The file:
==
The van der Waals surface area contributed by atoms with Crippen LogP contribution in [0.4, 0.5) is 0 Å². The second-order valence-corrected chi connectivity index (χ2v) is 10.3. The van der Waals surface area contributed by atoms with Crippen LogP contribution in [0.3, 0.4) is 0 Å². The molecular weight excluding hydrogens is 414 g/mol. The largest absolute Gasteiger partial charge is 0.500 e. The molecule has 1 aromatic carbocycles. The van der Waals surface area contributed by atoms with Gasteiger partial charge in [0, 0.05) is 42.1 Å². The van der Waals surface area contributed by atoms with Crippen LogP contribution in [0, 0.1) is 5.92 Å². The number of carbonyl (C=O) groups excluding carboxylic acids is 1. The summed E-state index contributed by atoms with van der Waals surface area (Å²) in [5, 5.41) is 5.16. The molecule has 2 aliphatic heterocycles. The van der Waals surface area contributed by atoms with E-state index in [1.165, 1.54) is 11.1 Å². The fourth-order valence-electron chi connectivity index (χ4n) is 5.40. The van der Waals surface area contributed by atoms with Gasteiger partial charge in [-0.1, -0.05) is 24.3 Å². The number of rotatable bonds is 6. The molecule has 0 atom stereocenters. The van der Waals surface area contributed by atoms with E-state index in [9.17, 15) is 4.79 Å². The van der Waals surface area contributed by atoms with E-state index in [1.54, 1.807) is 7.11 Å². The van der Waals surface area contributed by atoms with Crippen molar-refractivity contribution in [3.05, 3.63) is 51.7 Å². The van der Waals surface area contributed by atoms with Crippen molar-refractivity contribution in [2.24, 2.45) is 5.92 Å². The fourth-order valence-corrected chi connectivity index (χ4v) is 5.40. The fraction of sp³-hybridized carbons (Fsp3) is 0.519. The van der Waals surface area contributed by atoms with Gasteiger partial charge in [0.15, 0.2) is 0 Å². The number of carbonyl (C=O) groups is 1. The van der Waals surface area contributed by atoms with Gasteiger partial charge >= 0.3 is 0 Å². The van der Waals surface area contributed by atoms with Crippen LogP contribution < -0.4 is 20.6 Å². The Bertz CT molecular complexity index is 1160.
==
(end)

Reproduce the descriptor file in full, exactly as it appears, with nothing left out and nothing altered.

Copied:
The van der Waals surface area contributed by atoms with Crippen LogP contribution in [0.4, 0.5) is 0 Å². The second-order valence-corrected chi connectivity index (χ2v) is 10.3. The van der Waals surface area contributed by atoms with Crippen LogP contribution in [0.3, 0.4) is 0 Å². The molecular weight excluding hydrogens is 414 g/mol. The largest absolute Gasteiger partial charge is 0.500 e. The molecule has 1 aromatic carbocycles. The van der Waals surface area contributed by atoms with Gasteiger partial charge in [0, 0.05) is 42.1 Å². The van der Waals surface area contributed by atoms with Crippen LogP contribution in [0, 0.1) is 5.92 Å². The number of carbonyl (C=O) groups excluding carboxylic acids is 1. The summed E-state index contributed by atoms with van der Waals surface area (Å²) in [5, 5.41) is 5.16. The molecule has 2 aliphatic heterocycles. The van der Waals surface area contributed by atoms with E-state index in [1.165, 1.54) is 11.1 Å². The fourth-order valence-electron chi connectivity index (χ4n) is 5.40. The van der Waals surface area contributed by atoms with Gasteiger partial charge in [-0.1, -0.05) is 24.3 Å². The number of rotatable bonds is 6. The molecule has 0 atom stereocenters. The van der Waals surface area contributed by atoms with E-state index in [9.17, 15) is 4.79 Å². The van der Waals surface area contributed by atoms with E-state index in [1.54, 1.807) is 7.11 Å². The van der Waals surface area contributed by atoms with Crippen molar-refractivity contribution in [3.05, 3.63) is 51.7 Å². The van der Waals surface area contributed by atoms with Crippen molar-refractivity contribution in [2.24, 2.45) is 5.92 Å². The fourth-order valence-corrected chi connectivity index (χ4v) is 5.40. The fraction of sp³-hybridized carbons (Fsp3) is 0.519. The van der Waals surface area contributed by atoms with Gasteiger partial charge in [0.15, 0.2) is 0 Å². The number of carbonyl (C=O) groups is 1. The van der Waals surface area contributed by atoms with Gasteiger partial charge >= 0.3 is 0 Å². The van der Waals surface area contributed by atoms with Crippen LogP contribution < -0.4 is 20.6 Å². The Bertz CT molecular complexity index is 1160.